8. What happens if the non-custodial parent doesn’t pay?

Our enforcement unit will work to keep the non-custodial parent paying. Some enforcement methods we use:

  • Income Deductions: Payments are deducted from the NCP’s paycheck.
  • IRS Intercepts: Tax refunds can be intercepted.
  • Freezing Bank Accounts: A computer search is done for non-custodial parenus who have bank accounts with participating financial institutions. If a match is found, the bank account may be frozen.
  • Lottery Intercept: Winnings of $600 or more from the Florida Lottery can be intercepted.
  • Liens: In certain cases, courts can place liens on real estate and personal property.
  • Consumer Reporting Agencies: Information about delinquent child support is given to credit reporting agencies, possibly affecting the NCP’s credit rating.
  • Suspension of Licenses: Driver’s license, vehicle registration, and professional business licenses can be suspended or denied.
  • Referral for Contempt: The case can be referred to Court, where he or she could face penalties such as jail time.
  • Passport Denial: NCPs can be denied US passports if their certified past due amount exceeds $2,500.

9. How much child support will be ordered?

Once the support order is established, it may be modified if there is a significant change to the CNP’s or to your financial situation. If you request the modification, we will recalculate the guidelines based on both parties current financial status. Normally, we will only file the modification petition with the court if the formula shows the support amount should change by at least 15% or $50 monthly. Once the process is started, we are required to pursue it to completion even if it means the NCP will pay less. If this is an interstate case (involving another state), there may be additional restrictions.

10. Can you help if the non-custodial parent lives in another state?

Yes. When custodial and non-custodial parents live in different states, the State Attorney’s Office works with the child support offices in those states. When the non-custodial parent lives in another state, we must allow the other state’s child support enforcement office and court system to process the case within the time frames applied to their state, since they have legal jurisdiction.

If we are attempting to establish a new support order, the process could take 6-12 months. If there is already a support order, some states will let us deduct support from the NCP’s paycheck. However, if the NCP lives in a state that does not allow this, or if there is no order for support, we have to file the case with the child support agency in the other state.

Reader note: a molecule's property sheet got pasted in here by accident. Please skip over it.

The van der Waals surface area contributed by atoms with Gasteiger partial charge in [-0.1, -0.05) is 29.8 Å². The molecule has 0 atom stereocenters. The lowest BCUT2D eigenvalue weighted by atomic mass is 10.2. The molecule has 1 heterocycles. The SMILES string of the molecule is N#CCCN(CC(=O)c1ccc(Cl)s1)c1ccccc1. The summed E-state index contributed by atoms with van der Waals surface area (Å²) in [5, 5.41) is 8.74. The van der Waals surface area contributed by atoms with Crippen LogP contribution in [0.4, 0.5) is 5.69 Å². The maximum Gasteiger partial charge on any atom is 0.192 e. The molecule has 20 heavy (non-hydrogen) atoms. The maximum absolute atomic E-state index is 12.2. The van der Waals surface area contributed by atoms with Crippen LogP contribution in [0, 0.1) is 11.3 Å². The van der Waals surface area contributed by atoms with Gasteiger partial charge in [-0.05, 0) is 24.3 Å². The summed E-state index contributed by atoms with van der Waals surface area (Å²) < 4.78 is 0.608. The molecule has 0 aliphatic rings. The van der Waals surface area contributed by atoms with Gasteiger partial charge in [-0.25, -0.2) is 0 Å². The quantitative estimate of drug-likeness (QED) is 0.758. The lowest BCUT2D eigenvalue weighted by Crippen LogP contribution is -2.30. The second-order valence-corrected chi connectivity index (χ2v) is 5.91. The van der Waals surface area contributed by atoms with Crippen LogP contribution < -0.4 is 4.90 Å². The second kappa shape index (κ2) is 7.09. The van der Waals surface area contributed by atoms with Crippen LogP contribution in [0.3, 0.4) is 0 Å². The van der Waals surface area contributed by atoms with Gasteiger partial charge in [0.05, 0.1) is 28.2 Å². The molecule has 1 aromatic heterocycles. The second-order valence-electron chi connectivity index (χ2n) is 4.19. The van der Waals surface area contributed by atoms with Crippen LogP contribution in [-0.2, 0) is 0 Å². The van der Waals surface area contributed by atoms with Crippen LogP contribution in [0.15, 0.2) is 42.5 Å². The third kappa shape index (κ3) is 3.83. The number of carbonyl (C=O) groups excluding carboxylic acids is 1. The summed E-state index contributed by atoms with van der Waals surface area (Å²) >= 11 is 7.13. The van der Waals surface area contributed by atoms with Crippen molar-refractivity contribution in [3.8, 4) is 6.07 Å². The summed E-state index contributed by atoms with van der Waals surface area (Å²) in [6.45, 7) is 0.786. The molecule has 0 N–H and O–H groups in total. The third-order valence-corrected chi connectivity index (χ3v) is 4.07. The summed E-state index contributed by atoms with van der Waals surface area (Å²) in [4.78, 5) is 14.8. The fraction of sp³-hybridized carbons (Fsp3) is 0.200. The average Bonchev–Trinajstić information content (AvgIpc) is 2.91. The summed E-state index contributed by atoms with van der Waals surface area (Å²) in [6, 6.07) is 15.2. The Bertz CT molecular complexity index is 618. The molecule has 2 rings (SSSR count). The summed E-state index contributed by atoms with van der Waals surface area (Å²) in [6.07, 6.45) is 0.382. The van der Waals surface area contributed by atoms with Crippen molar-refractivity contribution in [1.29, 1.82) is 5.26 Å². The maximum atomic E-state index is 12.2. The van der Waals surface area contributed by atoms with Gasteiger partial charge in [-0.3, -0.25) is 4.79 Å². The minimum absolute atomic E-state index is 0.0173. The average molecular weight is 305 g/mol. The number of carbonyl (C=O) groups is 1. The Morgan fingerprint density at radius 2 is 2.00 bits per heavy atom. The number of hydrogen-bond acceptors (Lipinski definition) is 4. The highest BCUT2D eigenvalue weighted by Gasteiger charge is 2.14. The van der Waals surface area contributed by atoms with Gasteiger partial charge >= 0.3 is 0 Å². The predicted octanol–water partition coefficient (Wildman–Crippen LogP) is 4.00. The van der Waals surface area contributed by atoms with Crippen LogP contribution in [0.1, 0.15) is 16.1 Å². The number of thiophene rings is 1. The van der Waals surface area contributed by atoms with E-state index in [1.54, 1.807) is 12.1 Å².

International agreements with some foreign countries enable us to act on your behalf even when the non-custodial parent lives in another country.

11. How are support payments processed?

All child support payments must be sent to the State of Florida Disbursement Unit, PO Box 8500, Tallahassee, FL 32314-8500. Official court records of the payments and disbursements are created which enable the child support program to accurately enforce and monitor your child support case. You must not take payments directly from the NCP. If you do not receive public assistance, a check will be mailed from Tallahassee normally within two working days of receipt of the payment. If you do receive public assistance, support payments will be retained by the State of Florida as reimbursement for the public assistance money you are receiving from the State.

12. How can I find out the status of my case?

Please understand that we will use all available resources to resolve your case. You must allow us the necessary time to complete our research and case actions. Frequent calls to our office checking on the status of your case will only delay the processing of your case. However, if you have any new information about the non-custodial parent, such as location, employment, social security number, etc., please let us know. To provide new information, or inquire on your case, contact our Call Center at 305-530-2600.